Maybe you can see this more clearly if Countryboy decided to give his excellent answer in LaTex.
Too hammered right now to do it, so see a somewhat similar application of your present dilemma at https://mathforums.com/threads/symmetrical-line.356080/

But then again, I might already be in your prestigious Ignore List and you might not see this at all.

I didn't use LaTeX because the original post did not! Here:

https://mathhelpboards.com/goto/post?id=124850
53. A line segment has $(x_1, y_1)$ as one endpoint and $(x_m, y_m)$ as its midpoint. Find the other endpoint $(x_2, y_2)$ of the line segment in
terms of $x_1$, $y_1$, $x_m$, and $y_m$.
Call the other endpoint $(x_2, y_2)$. Then $x_m= (x_1+ x_2)/2$ so $2x_m= x_1+ x_2$and $x_2= 2x_m- x_1$. Similarly $y2= 2y_m- y_1$.

54. Use the result of Exercise 53 to find the endpoint $(x_2, y_2)$ of each line segment with the given endpoint $(x_1, y_1)$ and midpoint $(x_m, y_m)$.

(a) $(x_1, y_1) = (1, −2)$
$(x_m, y_m) = (4, −1)$
$x_2= 2(4)- 1= 8- 1= 7$
$y_2= 2(-1)- (-2)= -2+ 2= 0$.
(x_2, y_2)= (7, -0). Check: ((7+1)/2, (-2- 0)/2)= (8/2, -2/2)= (4, -1).

Last edited:
Country Boy said:
I didn't use LaTeX because the original post did not! Here:Call the other endpoint $(x_2, y_2)$. Then $x_m= (x_1+ x_2)/2$ so $2x_m= x_1+ x_2$and $x_2= 2x_m- x_1$. Similarly $y2= 2y_m- y_1$.$x_2= 2(4)- 1= 8- 1= 7$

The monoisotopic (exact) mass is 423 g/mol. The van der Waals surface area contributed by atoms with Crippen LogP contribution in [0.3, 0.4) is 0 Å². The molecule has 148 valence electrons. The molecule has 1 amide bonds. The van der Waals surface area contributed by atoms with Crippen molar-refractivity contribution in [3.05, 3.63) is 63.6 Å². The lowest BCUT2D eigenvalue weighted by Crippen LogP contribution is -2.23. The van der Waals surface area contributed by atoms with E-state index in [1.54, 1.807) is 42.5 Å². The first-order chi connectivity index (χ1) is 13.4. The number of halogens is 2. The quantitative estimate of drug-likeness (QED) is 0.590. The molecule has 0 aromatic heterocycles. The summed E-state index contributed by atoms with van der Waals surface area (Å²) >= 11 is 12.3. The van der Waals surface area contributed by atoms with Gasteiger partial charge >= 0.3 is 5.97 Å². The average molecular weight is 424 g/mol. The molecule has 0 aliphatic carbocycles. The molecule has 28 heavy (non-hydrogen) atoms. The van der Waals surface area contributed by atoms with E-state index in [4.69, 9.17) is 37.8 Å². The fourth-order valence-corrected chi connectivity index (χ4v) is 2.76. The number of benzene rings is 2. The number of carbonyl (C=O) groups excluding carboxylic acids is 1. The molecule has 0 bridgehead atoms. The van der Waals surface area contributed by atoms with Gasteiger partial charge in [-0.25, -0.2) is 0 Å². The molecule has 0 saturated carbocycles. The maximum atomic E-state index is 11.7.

$y_2= 2(-1)- (-2)= -2+ 2= 0$.
(x_2, y_2)= (7, -0). Check: ((7+1)/2, (-2- 0)/2)= (8/2, -2/2)= (4, -1).

Nicely done. I thank you.

Beer soaked ramblings follow.
Nicely done. I thank you.
Translation: I love cajoling members into doing my work without showing any kind of effort whatsoever on my part.

You're such a sweetheart!

## 1. What is the Midpoint Formula?

The Midpoint Formula is a mathematical equation used to find the midpoint between two points on a graph. It is represented as (x1 + x2)/2, (y1 + y2)/2.

## 2. How do you use the Midpoint Formula?

To use the Midpoint Formula, you first need to identify the coordinates of the two points you want to find the midpoint between. Then, plug those coordinates into the formula (x1 + x2)/2, (y1 + y2)/2 and solve for the midpoint.

## 3. What is the significance of the Midpoint Formula?

The Midpoint Formula is significant because it allows us to find the exact center point between two given points on a graph. This can be useful in many real-life applications, such as finding the center of a shape or determining the location of a point on a map.

## 4. Can the Midpoint Formula be used in any coordinate system?

Yes, the Midpoint Formula can be used in any coordinate system, whether it is a Cartesian plane, polar coordinates, or any other system. As long as you have the coordinates of two points, you can use the formula to find the midpoint between them.

## 5. Are there any limitations to the Midpoint Formula?

One limitation of the Midpoint Formula is that it only works for finding the midpoint between two points. It cannot be used to find the midpoint between three or more points. Additionally, the formula assumes a straight line between the two points, so it may not accurately represent the midpoint in curved or nonlinear situations.